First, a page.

The town operates a traditional occupation caste system that meant that Harinder and his family have worked the same plots of land for over four generations. Harinder, now 24 years of age, is a self-employed carpenter in Dubai who only helps with land-tending when free. He has no wish to continue the family tradition and is hoping to be able to purchase the land that his family’s homestead stands on.

Harinder’s situation and many like them all over East Punjab are interesting examples of the changes that were conceptualised by Emile Durkheim, the 19th Century sociologist, about the changes that societies like these that transform from mechanical to organic solidarity.

A Christmas Curiosity: Jorbba Gisa

As the Collections People Stories team have been making their way through the Anthropology collections, they’ve made some pretty fascinating finds.

One particularly intriguing object was ‘nn11104’ (‘nn’ meaning ‘no number’).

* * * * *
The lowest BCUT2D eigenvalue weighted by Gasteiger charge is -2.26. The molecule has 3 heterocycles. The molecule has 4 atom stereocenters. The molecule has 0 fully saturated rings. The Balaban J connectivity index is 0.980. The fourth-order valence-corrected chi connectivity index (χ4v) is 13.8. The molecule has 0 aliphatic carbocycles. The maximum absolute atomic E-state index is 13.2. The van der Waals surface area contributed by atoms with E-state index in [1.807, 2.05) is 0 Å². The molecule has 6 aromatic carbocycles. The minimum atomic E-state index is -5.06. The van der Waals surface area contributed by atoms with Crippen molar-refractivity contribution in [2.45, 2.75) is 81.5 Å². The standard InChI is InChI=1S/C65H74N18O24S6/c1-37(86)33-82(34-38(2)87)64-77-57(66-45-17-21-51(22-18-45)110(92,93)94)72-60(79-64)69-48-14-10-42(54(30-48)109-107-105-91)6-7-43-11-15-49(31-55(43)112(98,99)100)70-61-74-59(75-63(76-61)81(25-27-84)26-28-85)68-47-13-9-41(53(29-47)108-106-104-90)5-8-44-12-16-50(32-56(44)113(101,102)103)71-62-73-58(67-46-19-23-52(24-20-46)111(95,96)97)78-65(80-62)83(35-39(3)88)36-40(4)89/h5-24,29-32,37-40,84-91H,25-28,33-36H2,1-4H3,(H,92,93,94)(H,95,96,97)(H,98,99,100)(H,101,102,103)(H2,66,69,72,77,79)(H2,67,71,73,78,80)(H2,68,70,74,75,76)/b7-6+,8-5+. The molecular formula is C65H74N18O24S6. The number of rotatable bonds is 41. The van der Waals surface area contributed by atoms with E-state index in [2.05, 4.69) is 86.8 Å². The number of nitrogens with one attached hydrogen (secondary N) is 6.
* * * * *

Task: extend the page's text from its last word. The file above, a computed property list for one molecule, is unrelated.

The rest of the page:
It was originally labelled as a ‘charm’ and stored with other similar objects. What made it stand out was not just the fine craftsmanship, but the tiny handwritten labels that had been carefully attached.

Collections Assistant Rachel decided to investigate further. She headed to the internet armed with the text ‘Jorbba Gisa’, which she discovered is a Norwegian term.

By complete coincidence, another group of objects were discovered on the same day, in another part of the collection, by another member of the team.

These tiny objects were unnumbered and without any accompanying information, but it was clearly the same script on their handwritten labels.